During the landmark 1964 Supreme Court decision of Jacobellis v. Ohio, an influential first amendment case involving the state of Ohio’s attempts to ban the Louis Malle film The Lovers, Justice Potter Stewart famously declined to attempt to define pornography, explaining, in his own words, that “I know it when I see it.” It’s a troublesome thing to hear from a Supreme Court Justice, a phrase that gives too much power to subjective interpretation, while also neglecting the need for clear, equitable and well thought out standards when it comes to the judicial task of determining what is art and what is obscenity.
Though it was initially uttered about pornography however, the phrase is equally apt as a summation of the average person’s attitude toward another type of questionable material, propaganda. Just as most would certainly recognize hard-core porn when they saw it, the most bald-faced, incendiary propaganda, like the hateful bile spewed forth by Joseph Goebbels and the Nazis, is easily recognizable by anyone not completely brainwashed. But as you move away from the extreme end of the spectrum, the lines start to get a little fuzzier, and just as legislators, academics and special interests can never seem to agree where the line between cinema and smut lies, the question of what is and what is not propaganda can sometimes be hard to figure out.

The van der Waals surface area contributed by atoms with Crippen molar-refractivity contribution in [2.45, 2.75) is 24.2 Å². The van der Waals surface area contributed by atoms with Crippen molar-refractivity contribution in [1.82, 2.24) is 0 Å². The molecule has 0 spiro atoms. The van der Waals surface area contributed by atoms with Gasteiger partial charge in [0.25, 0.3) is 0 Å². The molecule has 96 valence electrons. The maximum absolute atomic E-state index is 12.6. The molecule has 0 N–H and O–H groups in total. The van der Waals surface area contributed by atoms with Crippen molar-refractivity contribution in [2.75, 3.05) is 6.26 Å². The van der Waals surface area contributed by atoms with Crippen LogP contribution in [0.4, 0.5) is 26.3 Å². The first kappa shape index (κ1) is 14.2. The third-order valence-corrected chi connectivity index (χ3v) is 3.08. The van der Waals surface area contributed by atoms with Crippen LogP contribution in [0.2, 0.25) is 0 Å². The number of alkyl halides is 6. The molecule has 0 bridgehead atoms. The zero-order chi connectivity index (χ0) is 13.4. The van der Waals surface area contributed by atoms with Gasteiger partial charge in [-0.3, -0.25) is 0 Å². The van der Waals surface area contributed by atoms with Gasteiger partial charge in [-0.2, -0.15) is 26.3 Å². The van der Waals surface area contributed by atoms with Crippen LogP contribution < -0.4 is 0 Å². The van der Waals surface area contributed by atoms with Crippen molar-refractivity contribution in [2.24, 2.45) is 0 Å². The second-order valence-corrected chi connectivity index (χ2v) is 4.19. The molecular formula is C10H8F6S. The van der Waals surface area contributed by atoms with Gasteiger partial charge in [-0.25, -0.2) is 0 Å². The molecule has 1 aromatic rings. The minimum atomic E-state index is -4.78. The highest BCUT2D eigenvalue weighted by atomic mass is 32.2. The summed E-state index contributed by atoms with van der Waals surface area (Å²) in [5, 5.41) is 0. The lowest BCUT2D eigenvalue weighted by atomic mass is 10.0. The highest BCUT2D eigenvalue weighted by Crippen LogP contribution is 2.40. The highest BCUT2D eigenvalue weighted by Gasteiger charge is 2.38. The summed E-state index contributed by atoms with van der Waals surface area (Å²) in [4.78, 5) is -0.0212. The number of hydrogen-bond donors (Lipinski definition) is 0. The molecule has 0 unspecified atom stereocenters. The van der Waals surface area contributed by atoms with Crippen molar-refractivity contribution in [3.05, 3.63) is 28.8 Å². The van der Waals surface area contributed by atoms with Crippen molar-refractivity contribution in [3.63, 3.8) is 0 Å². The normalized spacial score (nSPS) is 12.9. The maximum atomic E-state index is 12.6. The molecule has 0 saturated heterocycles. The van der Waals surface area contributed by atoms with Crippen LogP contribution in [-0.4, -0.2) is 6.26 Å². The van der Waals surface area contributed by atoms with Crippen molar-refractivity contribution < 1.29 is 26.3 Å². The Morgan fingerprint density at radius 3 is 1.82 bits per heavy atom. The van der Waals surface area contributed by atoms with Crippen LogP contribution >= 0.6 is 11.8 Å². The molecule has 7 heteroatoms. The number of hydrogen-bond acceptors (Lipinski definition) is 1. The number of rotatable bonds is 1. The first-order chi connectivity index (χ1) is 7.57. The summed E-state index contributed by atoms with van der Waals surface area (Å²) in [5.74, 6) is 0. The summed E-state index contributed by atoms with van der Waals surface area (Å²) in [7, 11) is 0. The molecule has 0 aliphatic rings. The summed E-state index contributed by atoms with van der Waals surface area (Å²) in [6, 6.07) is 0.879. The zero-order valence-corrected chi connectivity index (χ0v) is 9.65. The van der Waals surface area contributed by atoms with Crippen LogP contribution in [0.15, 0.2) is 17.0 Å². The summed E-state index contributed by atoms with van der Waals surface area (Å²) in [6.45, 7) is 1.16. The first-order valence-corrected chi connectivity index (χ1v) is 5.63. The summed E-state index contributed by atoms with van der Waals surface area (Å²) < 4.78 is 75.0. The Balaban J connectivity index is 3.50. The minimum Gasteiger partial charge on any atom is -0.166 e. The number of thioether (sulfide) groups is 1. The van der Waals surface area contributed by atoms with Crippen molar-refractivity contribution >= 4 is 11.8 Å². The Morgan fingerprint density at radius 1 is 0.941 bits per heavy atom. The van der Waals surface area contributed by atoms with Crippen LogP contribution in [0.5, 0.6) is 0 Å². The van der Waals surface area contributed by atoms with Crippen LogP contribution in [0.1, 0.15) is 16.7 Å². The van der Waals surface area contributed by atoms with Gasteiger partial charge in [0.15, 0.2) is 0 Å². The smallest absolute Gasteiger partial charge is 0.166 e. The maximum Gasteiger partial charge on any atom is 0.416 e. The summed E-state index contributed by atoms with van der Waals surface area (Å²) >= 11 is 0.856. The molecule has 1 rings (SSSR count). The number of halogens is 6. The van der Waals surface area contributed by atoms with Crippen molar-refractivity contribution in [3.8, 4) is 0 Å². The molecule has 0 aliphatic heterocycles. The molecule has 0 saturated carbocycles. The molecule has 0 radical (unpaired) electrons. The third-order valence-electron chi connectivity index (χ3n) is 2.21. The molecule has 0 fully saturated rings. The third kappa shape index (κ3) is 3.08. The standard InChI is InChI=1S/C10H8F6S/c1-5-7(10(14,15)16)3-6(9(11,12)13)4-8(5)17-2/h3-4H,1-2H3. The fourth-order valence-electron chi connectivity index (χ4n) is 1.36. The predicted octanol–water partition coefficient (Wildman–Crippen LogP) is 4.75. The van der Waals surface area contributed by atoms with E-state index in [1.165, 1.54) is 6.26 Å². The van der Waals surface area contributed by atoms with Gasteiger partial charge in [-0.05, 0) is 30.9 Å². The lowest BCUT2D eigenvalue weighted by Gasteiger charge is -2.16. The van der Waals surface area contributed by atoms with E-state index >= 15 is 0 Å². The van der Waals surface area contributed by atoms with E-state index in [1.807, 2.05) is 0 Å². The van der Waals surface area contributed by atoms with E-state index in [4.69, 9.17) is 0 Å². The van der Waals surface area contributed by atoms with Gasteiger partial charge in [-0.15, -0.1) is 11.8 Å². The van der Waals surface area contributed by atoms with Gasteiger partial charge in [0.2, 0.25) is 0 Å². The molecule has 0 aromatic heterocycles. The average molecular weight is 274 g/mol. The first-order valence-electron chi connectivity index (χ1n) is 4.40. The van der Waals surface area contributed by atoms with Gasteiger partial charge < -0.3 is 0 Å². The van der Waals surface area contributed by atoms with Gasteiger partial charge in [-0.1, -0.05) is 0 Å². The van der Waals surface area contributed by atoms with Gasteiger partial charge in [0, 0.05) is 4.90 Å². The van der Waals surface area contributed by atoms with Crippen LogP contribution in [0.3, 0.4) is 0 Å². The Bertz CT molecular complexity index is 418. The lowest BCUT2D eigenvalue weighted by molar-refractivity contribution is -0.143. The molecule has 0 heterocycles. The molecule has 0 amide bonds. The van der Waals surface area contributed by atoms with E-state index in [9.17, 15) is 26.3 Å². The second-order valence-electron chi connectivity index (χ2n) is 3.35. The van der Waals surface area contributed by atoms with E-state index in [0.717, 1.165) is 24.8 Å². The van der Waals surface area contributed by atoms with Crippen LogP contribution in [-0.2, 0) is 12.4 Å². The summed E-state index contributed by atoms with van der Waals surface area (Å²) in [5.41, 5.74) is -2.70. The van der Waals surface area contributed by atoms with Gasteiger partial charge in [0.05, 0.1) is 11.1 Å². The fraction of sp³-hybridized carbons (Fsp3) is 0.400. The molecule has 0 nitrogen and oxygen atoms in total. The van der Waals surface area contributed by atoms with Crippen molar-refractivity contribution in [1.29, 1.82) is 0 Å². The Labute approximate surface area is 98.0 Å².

Technically, propaganda is defined as the use of communications channels in an effort to influence opinion for the benefit of one group or interest, or the defamation or another Naturally, once you cross from defining the term and into theory and practice, things suddenly stop being so pat. Viewed in this light, any movie, TV show, novel or comic book that comes down on any side of an issue, and certainly every campaign ad, can be considered propaganda; even news shows and documentaries that strive for objectivity and impartiality are still colored by the cultural milieu that produced them. There is a certain undefined line separating commentary, marketing and storytelling from the more nefarious arena of propaganda and we tend to think about things crossing that line when a) we realize that moneyed or powerful organizations and not opinionated individuals are really controlling the content, b) when the information presented begins to conflict with verifiable fact, or c) when producers influence important issues with cheap emotional manipulation.